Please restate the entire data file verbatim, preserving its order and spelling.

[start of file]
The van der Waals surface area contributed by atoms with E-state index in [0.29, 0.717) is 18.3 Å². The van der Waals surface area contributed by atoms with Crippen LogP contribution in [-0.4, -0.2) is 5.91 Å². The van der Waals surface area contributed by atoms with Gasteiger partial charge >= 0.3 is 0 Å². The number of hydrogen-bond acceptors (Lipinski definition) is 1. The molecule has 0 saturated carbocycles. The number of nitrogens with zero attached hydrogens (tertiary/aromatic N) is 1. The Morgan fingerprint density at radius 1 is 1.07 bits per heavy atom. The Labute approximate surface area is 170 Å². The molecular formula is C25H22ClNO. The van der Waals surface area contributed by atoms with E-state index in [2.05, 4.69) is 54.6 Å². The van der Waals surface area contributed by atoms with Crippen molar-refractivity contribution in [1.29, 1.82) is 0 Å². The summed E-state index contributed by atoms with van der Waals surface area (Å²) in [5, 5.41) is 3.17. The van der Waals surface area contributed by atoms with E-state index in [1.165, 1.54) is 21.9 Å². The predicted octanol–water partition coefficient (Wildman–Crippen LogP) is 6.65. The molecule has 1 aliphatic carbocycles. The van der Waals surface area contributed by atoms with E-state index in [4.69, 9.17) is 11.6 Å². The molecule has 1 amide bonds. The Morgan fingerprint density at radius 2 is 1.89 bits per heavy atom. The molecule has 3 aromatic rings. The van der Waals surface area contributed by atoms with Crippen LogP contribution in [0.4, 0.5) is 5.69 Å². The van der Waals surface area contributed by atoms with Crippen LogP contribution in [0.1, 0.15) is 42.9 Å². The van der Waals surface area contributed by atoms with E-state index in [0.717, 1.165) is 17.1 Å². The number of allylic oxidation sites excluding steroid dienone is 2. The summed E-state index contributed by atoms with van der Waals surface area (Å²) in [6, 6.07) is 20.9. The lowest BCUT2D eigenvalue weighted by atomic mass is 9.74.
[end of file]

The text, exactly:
The van der Waals surface area contributed by atoms with E-state index in [0.29, 0.717) is 18.3 Å². The van der Waals surface area contributed by atoms with Crippen LogP contribution in [-0.4, -0.2) is 5.91 Å². The van der Waals surface area contributed by atoms with Gasteiger partial charge >= 0.3 is 0 Å². The number of hydrogen-bond acceptors (Lipinski definition) is 1. The molecule has 0 saturated carbocycles. The number of nitrogens with zero attached hydrogens (tertiary/aromatic N) is 1. The Morgan fingerprint density at radius 1 is 1.07 bits per heavy atom. The Labute approximate surface area is 170 Å². The molecular formula is C25H22ClNO. The van der Waals surface area contributed by atoms with E-state index in [2.05, 4.69) is 54.6 Å². The van der Waals surface area contributed by atoms with Crippen molar-refractivity contribution in [1.29, 1.82) is 0 Å². The summed E-state index contributed by atoms with van der Waals surface area (Å²) in [5, 5.41) is 3.17. The van der Waals surface area contributed by atoms with E-state index in [1.165, 1.54) is 21.9 Å². The predicted octanol–water partition coefficient (Wildman–Crippen LogP) is 6.65. The molecule has 1 aliphatic carbocycles. The van der Waals surface area contributed by atoms with E-state index in [4.69, 9.17) is 11.6 Å². The molecule has 1 amide bonds. The Morgan fingerprint density at radius 2 is 1.89 bits per heavy atom. The molecule has 3 aromatic rings. The van der Waals surface area contributed by atoms with Crippen LogP contribution in [0.4, 0.5) is 5.69 Å². The van der Waals surface area contributed by atoms with Crippen LogP contribution in [0.1, 0.15) is 42.9 Å². The van der Waals surface area contributed by atoms with E-state index in [0.717, 1.165) is 17.1 Å². The number of allylic oxidation sites excluding steroid dienone is 2. The summed E-state index contributed by atoms with van der Waals surface area (Å²) in [6, 6.07) is 20.9. The lowest BCUT2D eigenvalue weighted by atomic mass is 9.74.